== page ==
Oklahoma which for the record is not the number one for death sentences as that award goes to California. California has managed to do significant more damage without quite the attention that the southern-ish states get for their executions. This article in Slate is about that very subject. But the reality is that no one has stepped up to the plate lately like Oklahoma for murdering, whoops I mean executing, men in the most vile way possible. I can see Texas and Louisiana right now thinking of ways to avoid the whole sloppy death thing but dropping men in piranha filled lakes or lion cages to reenact Spartacus.
But in the meanwhile it appears that thanks to absolutely crappy lawyering another innocent man may be put to death.
Oklahoma Inmate the Focus of Renewed Attention as Execution Date Nears
By ERIK ECKHOLM
The New York Times
SEPT. 11, 2015
Richard E. Glossip was at the center of a major Supreme Court case this year, arguing along with two other men on Oklahoma’s death row that the state’s choice of lethal injection drugs could cause unconstitutional suffering.
The court rejected that claim in a 5-4 decision in June, clearing the way for Oklahoma to resume executions. Mr. Glossip’s is the first; he is scheduled to die on Wednesday.
Now Mr. Glossip, 52, is again a focus of attention, this time over whether he is guilty of the arranged murder in 1997 of the owner of a run-down motel he was managing.
Mr. Glossip’s supporters call his case a striking example of a repeating pattern in American capital punishment, in which a defendant receives inadequate legal representation early on and then, many years later, only as execution nears, higher-powered lawyers and civil rights groups become involved, raising important new issues at the 11th hour, when it may be too late.
Mr. Glossip has won the fervent backing of Sister Helen Prejean, the anti-death-penalty campaigner; the actress Susan Sarandon, who played Sister Helen in the film “Dead Man Walking”; and a new legal team, working pro bono, which says his conviction was marred by poor lawyering and unreliable, police-coached testimony.
Richard Glossip Credit Oklahoma Department of Corrections, via Associated Press
In a drumbeat of media appearances, Mr. Glossip’s supporters are calling on Gov. Mary Fallin of Oklahoma to delay his execution for 60 days while they explore what they say is important new evidence that they released on Friday and will discuss in a news conference in Oklahoma City on Monday.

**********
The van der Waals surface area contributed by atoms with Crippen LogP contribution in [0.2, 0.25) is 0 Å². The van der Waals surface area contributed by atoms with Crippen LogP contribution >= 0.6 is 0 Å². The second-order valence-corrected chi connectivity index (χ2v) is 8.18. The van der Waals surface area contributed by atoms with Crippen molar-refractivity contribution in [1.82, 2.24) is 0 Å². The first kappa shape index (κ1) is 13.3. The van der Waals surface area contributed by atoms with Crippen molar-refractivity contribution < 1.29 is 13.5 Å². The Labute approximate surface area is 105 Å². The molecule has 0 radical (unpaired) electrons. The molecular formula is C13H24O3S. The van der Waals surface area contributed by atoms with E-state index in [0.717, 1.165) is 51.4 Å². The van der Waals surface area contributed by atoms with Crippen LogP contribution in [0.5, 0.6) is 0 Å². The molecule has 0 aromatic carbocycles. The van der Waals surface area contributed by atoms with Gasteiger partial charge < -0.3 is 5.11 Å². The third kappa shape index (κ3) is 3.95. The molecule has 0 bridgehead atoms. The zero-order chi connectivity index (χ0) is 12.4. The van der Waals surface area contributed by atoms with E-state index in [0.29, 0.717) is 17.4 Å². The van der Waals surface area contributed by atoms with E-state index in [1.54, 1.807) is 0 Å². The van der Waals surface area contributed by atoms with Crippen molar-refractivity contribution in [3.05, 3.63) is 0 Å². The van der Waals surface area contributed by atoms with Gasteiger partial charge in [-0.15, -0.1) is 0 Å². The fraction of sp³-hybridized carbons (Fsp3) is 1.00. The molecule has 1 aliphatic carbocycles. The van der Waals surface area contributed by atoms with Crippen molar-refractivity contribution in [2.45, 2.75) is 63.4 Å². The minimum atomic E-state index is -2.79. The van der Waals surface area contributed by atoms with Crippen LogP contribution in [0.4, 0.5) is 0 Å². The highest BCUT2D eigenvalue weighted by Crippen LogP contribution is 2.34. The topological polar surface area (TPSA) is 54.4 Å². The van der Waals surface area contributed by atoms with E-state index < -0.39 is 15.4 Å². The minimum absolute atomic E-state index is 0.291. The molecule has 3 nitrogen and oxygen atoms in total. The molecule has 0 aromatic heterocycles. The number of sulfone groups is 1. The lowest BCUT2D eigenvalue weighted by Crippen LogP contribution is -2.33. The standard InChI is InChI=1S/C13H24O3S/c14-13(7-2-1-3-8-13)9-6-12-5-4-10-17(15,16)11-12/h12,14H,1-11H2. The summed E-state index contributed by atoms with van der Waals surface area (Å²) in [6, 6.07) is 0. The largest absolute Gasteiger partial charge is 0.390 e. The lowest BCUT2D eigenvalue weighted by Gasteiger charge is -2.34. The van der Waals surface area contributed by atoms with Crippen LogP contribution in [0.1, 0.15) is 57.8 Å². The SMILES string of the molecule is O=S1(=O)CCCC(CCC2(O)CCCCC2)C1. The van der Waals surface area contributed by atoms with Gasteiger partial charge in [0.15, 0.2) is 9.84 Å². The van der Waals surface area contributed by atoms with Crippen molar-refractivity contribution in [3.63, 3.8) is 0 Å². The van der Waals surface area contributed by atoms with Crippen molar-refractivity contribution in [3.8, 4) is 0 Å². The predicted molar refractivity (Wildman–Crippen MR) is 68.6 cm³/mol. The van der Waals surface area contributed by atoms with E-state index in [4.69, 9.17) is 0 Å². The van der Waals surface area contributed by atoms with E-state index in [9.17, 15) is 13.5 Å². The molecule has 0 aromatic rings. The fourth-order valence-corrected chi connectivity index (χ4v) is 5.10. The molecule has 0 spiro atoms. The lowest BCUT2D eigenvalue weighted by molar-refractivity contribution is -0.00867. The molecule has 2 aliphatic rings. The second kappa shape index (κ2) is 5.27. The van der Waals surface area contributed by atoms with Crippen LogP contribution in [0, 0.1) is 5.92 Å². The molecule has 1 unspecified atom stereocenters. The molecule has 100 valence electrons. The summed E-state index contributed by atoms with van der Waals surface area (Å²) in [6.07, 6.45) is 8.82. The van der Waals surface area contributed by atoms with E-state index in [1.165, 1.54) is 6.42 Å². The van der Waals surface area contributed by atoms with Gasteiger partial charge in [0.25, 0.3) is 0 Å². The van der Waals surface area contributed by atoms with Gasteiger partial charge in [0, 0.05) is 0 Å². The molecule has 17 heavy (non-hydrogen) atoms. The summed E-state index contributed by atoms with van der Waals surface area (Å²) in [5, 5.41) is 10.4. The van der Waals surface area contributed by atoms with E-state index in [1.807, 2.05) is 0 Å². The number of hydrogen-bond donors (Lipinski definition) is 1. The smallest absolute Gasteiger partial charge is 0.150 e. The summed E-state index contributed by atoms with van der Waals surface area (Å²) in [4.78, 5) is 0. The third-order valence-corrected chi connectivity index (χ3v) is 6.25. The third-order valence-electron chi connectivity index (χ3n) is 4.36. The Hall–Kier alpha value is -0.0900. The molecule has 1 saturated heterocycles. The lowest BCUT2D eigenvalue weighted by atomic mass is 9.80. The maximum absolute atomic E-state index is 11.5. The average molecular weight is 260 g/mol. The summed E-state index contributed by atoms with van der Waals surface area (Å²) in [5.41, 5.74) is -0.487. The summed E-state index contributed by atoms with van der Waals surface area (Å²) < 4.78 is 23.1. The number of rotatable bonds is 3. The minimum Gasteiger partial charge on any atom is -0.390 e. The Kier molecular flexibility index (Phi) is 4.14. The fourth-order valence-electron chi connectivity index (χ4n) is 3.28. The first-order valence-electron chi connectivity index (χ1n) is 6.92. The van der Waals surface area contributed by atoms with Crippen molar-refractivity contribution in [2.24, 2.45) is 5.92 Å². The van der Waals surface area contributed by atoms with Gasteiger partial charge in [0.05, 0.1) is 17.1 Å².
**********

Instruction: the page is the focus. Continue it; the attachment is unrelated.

The victim, Barry Van Treese, was beaten to death with a baseball bat in a room at the Best Budget Inn in Oklahoma City, a motel that he owned and Mr. Glossip managed.
Justin Sneed, a 19-year-old drifter with an eighth-grade education whom Mr. Glossip allowed to stay at the motel in return for maintenance work, admitted to the murder and is serving life without parole.
Mr. Sneed testified that Mr. Glossip had told him to kill Mr. Van Treese in return for thousands of dollars in motel receipts. Prosecutors said Mr. Glossip was a cunning figure who feared he was about to be fired for mismanagement and stealing motel revenues, and persuaded Mr. Sneed to commit the crime.
In the absence of any physical evidence against him, Mr. Glossip’s conviction was largely based on Mr. Sneed’s testimony. Mr. Glossip’s lawyers noted that Mr. Sneed changed his story several times before he admitted to the murder, then made a deal to receive life in prison in return for implicating Mr. Glossip.
In a new report commissioned by the defense team and released on Friday, Richard A. Leo, an expert on police interrogations, said that based on transcripts of Mr. Sneed’s questioning and testimony, officers had used techniques that were known to cause false confessions — like telling him he would be the scapegoat for the murder, planting the idea that Mr. Glossip was the mastermind and pressuring Mr. Sneed to say so.
The defense also released on Friday an affidavit from a former drug dealer who said he repeatedly sold methamphetamine to Mr. Sneed at the Best Budget Inn, that Mr. Sneed appeared to be addicted and that he paid for drugs with items he stole from cars and rooms in the motel.